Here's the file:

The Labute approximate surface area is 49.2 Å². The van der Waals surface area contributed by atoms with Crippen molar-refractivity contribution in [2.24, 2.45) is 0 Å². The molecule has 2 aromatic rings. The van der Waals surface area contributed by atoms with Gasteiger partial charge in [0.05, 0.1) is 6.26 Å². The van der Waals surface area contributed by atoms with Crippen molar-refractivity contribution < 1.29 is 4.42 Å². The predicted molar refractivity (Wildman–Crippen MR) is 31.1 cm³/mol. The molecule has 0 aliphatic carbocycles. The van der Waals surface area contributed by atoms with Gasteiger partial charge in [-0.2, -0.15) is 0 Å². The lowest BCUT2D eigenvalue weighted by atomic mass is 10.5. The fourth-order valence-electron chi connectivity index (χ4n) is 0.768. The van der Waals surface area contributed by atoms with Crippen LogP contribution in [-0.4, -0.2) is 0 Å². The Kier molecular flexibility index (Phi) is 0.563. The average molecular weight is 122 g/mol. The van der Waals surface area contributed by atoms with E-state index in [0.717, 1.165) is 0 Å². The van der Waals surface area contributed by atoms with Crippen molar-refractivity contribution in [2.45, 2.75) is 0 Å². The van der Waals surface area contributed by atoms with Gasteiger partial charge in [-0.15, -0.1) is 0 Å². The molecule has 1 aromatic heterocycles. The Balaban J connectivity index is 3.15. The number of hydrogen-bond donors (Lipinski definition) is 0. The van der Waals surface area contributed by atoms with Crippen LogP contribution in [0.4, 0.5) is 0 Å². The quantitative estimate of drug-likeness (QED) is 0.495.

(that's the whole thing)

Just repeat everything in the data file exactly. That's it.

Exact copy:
The Labute approximate surface area is 49.2 Å². The van der Waals surface area contributed by atoms with Crippen molar-refractivity contribution in [2.24, 2.45) is 0 Å². The molecule has 2 aromatic rings. The van der Waals surface area contributed by atoms with Gasteiger partial charge in [0.05, 0.1) is 6.26 Å². The van der Waals surface area contributed by atoms with Crippen molar-refractivity contribution < 1.29 is 4.42 Å². The predicted molar refractivity (Wildman–Crippen MR) is 31.1 cm³/mol. The molecule has 0 aliphatic carbocycles. The van der Waals surface area contributed by atoms with Gasteiger partial charge in [-0.2, -0.15) is 0 Å². The lowest BCUT2D eigenvalue weighted by atomic mass is 10.5. The fourth-order valence-electron chi connectivity index (χ4n) is 0.768. The van der Waals surface area contributed by atoms with Crippen LogP contribution in [-0.4, -0.2) is 0 Å². The Kier molecular flexibility index (Phi) is 0.563. The average molecular weight is 122 g/mol. The van der Waals surface area contributed by atoms with E-state index in [0.717, 1.165) is 0 Å². The van der Waals surface area contributed by atoms with Crippen molar-refractivity contribution in [2.45, 2.75) is 0 Å². The van der Waals surface area contributed by atoms with Gasteiger partial charge in [-0.15, -0.1) is 0 Å². The molecule has 1 aromatic heterocycles. The Balaban J connectivity index is 3.15. The number of hydrogen-bond donors (Lipinski definition) is 0. The van der Waals surface area contributed by atoms with Crippen LogP contribution in [0.4, 0.5) is 0 Å². The quantitative estimate of drug-likeness (QED) is 0.495.